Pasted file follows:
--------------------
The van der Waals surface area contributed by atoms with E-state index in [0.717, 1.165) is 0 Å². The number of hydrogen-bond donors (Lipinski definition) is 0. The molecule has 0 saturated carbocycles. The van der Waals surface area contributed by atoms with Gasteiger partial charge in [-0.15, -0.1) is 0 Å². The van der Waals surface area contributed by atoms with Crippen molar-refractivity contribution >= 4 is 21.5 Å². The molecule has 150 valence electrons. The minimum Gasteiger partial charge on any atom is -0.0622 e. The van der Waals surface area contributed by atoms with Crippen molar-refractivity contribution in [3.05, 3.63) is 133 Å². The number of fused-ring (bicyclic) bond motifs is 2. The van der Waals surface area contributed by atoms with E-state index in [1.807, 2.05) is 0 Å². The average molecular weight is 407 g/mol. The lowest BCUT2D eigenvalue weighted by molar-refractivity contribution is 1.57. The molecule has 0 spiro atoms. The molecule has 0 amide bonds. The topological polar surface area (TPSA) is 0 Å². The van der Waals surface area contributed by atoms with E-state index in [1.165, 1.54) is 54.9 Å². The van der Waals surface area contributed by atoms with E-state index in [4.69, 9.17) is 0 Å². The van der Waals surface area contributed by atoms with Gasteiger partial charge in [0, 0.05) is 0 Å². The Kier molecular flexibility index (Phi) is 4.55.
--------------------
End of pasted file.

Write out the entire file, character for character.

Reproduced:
The van der Waals surface area contributed by atoms with E-state index in [0.717, 1.165) is 0 Å². The number of hydrogen-bond donors (Lipinski definition) is 0. The molecule has 0 saturated carbocycles. The van der Waals surface area contributed by atoms with Gasteiger partial charge in [-0.15, -0.1) is 0 Å². The van der Waals surface area contributed by atoms with Crippen molar-refractivity contribution >= 4 is 21.5 Å². The molecule has 150 valence electrons. The minimum Gasteiger partial charge on any atom is -0.0622 e. The van der Waals surface area contributed by atoms with Crippen molar-refractivity contribution in [3.05, 3.63) is 133 Å². The number of fused-ring (bicyclic) bond motifs is 2. The van der Waals surface area contributed by atoms with E-state index in [1.807, 2.05) is 0 Å². The average molecular weight is 407 g/mol. The lowest BCUT2D eigenvalue weighted by molar-refractivity contribution is 1.57. The molecule has 0 spiro atoms. The molecule has 0 amide bonds. The topological polar surface area (TPSA) is 0 Å². The van der Waals surface area contributed by atoms with E-state index in [1.165, 1.54) is 54.9 Å². The van der Waals surface area contributed by atoms with E-state index in [4.69, 9.17) is 0 Å². The van der Waals surface area contributed by atoms with Gasteiger partial charge in [0, 0.05) is 0 Å². The Kier molecular flexibility index (Phi) is 4.55.